The Sweet Hereafter by Russell Banks

I loved this book.

So much so that I expect to be reading more books by Russell Banks.  I think he has a new one out.

I don’t know how nor why Russell Banks has avoided me up till now. I think there may have been some negative association with best seller status that kept me away.  For awhile, this was the book everyone was reading, so I avoided it.  Alright, I’ll admit it, that’s just plain snobbery on my part.  But somehow I stumbled across a used copy on my recent trip to Chicago, one at a very low price I imagine, and finally gave him a go.

I’m pleased to say The Sweet Hereafter is terrific.

The story concerns the members of a small town in upstate New York–very upstate–nearly in Canada–who are all dealing with the aftermath of a terrible accident.  One winter day, the local school bus crashed off the road into an old quarry pond leaving 14 of the young passengers drowned.  The families and the survivors are the subject of the story rather than the accident itself.  While we do get conflicting views of the how the crash happened and who is to blame, that’s really a McGuffin, a device to lead the reader into the main subject of the story which is how a community can begin to deal with catastrophic loss and the ways loss can force things into the light that have been kept hidden for years.

This sounds like a tremendously heavy book, but The Sweet Hereafter was not the colossal downer you might be expecting. Nor was there some sort of trite piece of wisdom gained nor a triumph of the spirit.  Well, maybe a little triumph of the spirit towards the very end.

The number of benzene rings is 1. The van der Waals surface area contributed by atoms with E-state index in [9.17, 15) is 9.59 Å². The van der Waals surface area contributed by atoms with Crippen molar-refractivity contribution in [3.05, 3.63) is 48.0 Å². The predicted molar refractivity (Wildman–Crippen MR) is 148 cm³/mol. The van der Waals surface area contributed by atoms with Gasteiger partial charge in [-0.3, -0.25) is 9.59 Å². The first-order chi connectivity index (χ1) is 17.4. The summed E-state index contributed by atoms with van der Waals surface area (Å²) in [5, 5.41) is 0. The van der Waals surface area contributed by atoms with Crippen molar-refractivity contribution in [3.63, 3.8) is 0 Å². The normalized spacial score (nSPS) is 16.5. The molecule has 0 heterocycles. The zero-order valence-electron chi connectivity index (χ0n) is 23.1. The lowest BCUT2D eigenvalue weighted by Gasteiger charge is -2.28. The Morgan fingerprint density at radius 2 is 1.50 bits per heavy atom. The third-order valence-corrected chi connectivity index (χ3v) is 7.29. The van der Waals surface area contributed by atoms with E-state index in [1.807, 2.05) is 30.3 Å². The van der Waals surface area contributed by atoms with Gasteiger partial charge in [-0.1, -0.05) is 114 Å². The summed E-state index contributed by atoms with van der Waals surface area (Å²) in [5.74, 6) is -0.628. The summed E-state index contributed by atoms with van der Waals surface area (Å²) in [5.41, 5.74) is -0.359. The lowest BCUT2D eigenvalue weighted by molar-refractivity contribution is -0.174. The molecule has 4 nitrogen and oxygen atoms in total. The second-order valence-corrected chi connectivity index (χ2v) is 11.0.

One thing that makes the book work so well is that each of the five sections is told by one of four narrators: the bus driver who opens and closes the book; a lawyer who arrives soon after the accident intending to file a class action lawsuit; a young teenage girl who survived the accident but ended up paralyzed from it; and the widowed father of two girls who did not survive the crash.

The story becomes a kind of Roshamon, where no one is really free of outside motivations, no one is truly pure.  Everyone has reasons why they do what they do which are not quite trying to do the right thing.

That may not be fair either.  The lawyer really is a good lawyer.  He wants to sue but not simply to make money for himself, though he surely will and he certainly must.  Everyone has to make a living. But this lawyer really wants to make sure whoever caused the accident, be they a negligent school district or an under-funded highway system, cannot do further harm.  I think he’s good, overall.

The bus driver really does want to do what is best for the community, though I’m not sure what she does is really the best thing.  Her motivations are pure at least.  The grieving father fights against the lawsuit which I think was a mistake but his motivations are basically good.  The teenage girl, though, I’m not so sure about her.

What she does is what shocked me.

There’s no traditional suspense in The Sweet Hereafter. To get that I think Mr. Banks would have had to give us more courtroom drama or maybe a play-by-play of the accident as it happened instead of the weeks later account we get.  But the book is suspenseful.  I wanted to know how things would turn out on a plot level and on a character lever.  I cared about these four narrators and I wanted to find out what would happen story wise.

The twist, when it came, made sense, felt natural, was clearly what those involved would have done, but it struck me viserally, like a bolt from the blue.  As much as any much more violent or shocking events would have.

And, I really admired the writing. Mr. Banks creates memorable characters, different from each other but each fully formed people.  Any one of the four would have been strong enough to carry the entire book on their own.  Here’s Delores Driscoll, the bus driver, at the end of the book.  Don’t worry this passage doesn’t spoil the plot at all.